What the papers say
Journalist Mike Philpott takes a look at what is making the headlines in Thursday's newspapers.
David Cameron's speech to his party conference features on a couple of the front pages in Belfast.
The Belfast Telegraph has a front page picture of him giving the thumbs-up to his supporters. A thought bubble above his head says: "I hope this is playing well in Northern Ireland."
The paper says he was trying to woo us, but doubts over his understanding of our fragile economy won't go away.
The local edition of the Mirror concentrates on his pledge to protect Northern Ireland from dissident republican terrorism.
The News Letter says in its comment column that he endorsed the union.
But its lead story focuses on a conference on the subject of abortion - the first to be held in Northern Ireland, according to the paper.
It says the organisers have denied that the aim is to legalise abortion in this part of the UK.
The Irish News picks up on a story that appeared in Wednesday's Irish Independent - the Republic's plan to introduce new road tolls.
It says some of them will be on cross-border routes - in particular the N2 from Londonderry to Dublin.
It's back to Mr Cameron's speech in the London papers - and the reaction is mixed.
The Daily Express also looks for echoes from history, and settles for Mrs Thatcher's assertion that there was "no going back".
But for the Mirror, that's not a good thing. It says Mr Cameron's language resurrected what it calls "the frightening spectre" of Thatcherism.
The Guardian thinks his address was short on detail and "skated over" many practical issues.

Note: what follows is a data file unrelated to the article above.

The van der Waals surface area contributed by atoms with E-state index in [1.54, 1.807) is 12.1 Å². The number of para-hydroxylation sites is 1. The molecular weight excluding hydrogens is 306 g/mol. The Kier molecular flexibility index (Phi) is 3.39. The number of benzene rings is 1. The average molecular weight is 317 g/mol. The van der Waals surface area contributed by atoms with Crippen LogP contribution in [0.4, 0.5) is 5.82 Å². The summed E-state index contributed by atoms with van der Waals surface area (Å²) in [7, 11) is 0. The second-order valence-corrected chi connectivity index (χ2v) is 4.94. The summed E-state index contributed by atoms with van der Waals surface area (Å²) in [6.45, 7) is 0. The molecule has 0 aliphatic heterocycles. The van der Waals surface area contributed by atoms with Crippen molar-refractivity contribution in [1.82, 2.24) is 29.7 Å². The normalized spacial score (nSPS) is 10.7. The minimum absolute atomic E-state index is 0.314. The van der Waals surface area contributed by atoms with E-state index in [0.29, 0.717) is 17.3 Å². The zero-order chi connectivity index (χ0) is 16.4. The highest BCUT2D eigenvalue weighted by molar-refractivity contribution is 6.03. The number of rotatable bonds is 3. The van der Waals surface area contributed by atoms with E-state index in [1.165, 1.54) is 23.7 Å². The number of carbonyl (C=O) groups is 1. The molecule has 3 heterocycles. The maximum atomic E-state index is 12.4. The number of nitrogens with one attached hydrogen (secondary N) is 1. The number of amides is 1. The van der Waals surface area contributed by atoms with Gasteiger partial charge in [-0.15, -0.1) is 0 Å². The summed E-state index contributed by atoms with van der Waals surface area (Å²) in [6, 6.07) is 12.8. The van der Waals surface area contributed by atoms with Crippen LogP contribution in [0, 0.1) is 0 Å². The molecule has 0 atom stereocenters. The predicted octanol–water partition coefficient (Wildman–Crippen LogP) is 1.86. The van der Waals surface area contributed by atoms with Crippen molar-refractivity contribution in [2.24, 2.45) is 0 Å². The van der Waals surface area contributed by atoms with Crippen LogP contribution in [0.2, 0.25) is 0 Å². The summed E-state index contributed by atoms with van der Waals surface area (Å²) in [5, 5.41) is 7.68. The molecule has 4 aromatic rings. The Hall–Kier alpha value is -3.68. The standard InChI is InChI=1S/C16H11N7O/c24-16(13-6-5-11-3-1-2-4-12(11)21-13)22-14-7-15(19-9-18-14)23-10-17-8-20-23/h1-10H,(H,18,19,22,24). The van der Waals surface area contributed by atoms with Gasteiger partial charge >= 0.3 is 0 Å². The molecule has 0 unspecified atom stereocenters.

The Financial Times agrees, and says that while he left us in no doubt about the pain of the cuts, the government's broader objectives "require more definition".
Perhaps his most enthusiastic cheerleader is the Times. It says the speech was impressively delivered, and was also impressive as a big political argument.
In Dublin, the Irish Times reports on the warning by the Taoiseach, Brian Cowen, that there's no escape from tax increases as the government tries to narrow the gap between revenue and spending.
The paper puts the size of the gap at 18.5bn euro.
The Irish Independent says the opposition parties have been warned that they must "toe the line" on budgetary plans or come up with their own credible alternatives.
The warning came not from the government, but from an influential credit ratings agency as it again downgraded Ireland's economic standing.
The paper says that if targets are not met, the cost of government borrowing could soar.
Finally, news of Britain's first conference dedicated to all things boring.
The Independent reports that 29-year-old James Ward had been looking forward to attending a conference called Interesting 2010.
But when he found it had been cancelled, he decided to hold an alternative - Boring 2010.
Among the subjects being tackled are the history of dust, the importance of car park roofs, and the difference in taste of semi-skimmed milk from different supermarkets.
There will also be a game of computerised solitaire projected on to a giant screen, complete with a live commentary.